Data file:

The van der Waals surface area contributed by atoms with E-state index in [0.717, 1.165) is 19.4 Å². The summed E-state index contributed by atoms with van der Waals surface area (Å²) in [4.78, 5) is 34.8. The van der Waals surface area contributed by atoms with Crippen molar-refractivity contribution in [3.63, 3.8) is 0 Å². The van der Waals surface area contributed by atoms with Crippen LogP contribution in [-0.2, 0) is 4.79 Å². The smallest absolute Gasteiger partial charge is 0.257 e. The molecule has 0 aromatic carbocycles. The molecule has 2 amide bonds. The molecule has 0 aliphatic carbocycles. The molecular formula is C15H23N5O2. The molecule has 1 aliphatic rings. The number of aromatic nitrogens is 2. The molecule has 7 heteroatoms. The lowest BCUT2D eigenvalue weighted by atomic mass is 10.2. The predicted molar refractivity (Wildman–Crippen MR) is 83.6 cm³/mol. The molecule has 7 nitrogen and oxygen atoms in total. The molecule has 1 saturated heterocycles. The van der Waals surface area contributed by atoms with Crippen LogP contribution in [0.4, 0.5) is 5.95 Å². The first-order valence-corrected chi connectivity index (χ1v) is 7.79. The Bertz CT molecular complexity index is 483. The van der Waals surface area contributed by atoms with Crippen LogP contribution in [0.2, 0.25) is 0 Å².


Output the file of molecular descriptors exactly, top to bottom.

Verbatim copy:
The van der Waals surface area contributed by atoms with E-state index in [0.717, 1.165) is 19.4 Å². The summed E-state index contributed by atoms with van der Waals surface area (Å²) in [4.78, 5) is 34.8. The van der Waals surface area contributed by atoms with Crippen molar-refractivity contribution in [3.63, 3.8) is 0 Å². The van der Waals surface area contributed by atoms with Crippen LogP contribution in [-0.2, 0) is 4.79 Å². The smallest absolute Gasteiger partial charge is 0.257 e. The molecule has 0 aromatic carbocycles. The molecule has 2 amide bonds. The molecule has 0 aliphatic carbocycles. The molecular formula is C15H23N5O2. The molecule has 1 aliphatic rings. The number of aromatic nitrogens is 2. The molecule has 7 heteroatoms. The lowest BCUT2D eigenvalue weighted by atomic mass is 10.2. The predicted molar refractivity (Wildman–Crippen MR) is 83.6 cm³/mol. The molecule has 7 nitrogen and oxygen atoms in total. The molecule has 1 saturated heterocycles. The van der Waals surface area contributed by atoms with Crippen LogP contribution in [0.4, 0.5) is 5.95 Å². The first-order valence-corrected chi connectivity index (χ1v) is 7.79. The Bertz CT molecular complexity index is 483. The van der Waals surface area contributed by atoms with Crippen LogP contribution in [0.2, 0.25) is 0 Å².